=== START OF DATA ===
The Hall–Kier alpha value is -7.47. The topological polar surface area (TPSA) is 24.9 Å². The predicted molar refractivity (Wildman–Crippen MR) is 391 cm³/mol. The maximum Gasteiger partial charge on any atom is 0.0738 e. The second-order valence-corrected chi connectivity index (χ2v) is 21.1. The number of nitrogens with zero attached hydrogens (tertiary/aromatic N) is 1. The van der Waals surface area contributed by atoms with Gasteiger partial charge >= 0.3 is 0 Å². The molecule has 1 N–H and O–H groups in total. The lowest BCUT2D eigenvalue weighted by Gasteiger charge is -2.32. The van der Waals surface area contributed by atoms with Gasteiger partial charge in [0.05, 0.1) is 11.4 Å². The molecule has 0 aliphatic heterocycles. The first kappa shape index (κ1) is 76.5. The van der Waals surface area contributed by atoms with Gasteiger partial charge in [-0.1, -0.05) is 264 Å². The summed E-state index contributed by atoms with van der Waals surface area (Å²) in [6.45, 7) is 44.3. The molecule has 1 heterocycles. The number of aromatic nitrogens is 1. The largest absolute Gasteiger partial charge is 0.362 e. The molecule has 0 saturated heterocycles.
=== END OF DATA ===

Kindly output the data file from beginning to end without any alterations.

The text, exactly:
The Hall–Kier alpha value is -7.47. The topological polar surface area (TPSA) is 24.9 Å². The predicted molar refractivity (Wildman–Crippen MR) is 391 cm³/mol. The maximum Gasteiger partial charge on any atom is 0.0738 e. The second-order valence-corrected chi connectivity index (χ2v) is 21.1. The number of nitrogens with zero attached hydrogens (tertiary/aromatic N) is 1. The van der Waals surface area contributed by atoms with Gasteiger partial charge >= 0.3 is 0 Å². The molecule has 1 N–H and O–H groups in total. The lowest BCUT2D eigenvalue weighted by Gasteiger charge is -2.32. The van der Waals surface area contributed by atoms with Gasteiger partial charge in [0.05, 0.1) is 11.4 Å². The molecule has 0 aliphatic heterocycles. The first kappa shape index (κ1) is 76.5. The van der Waals surface area contributed by atoms with Gasteiger partial charge in [-0.1, -0.05) is 264 Å². The summed E-state index contributed by atoms with van der Waals surface area (Å²) in [6.45, 7) is 44.3. The molecule has 1 heterocycles. The number of aromatic nitrogens is 1. The largest absolute Gasteiger partial charge is 0.362 e. The molecule has 0 saturated heterocycles.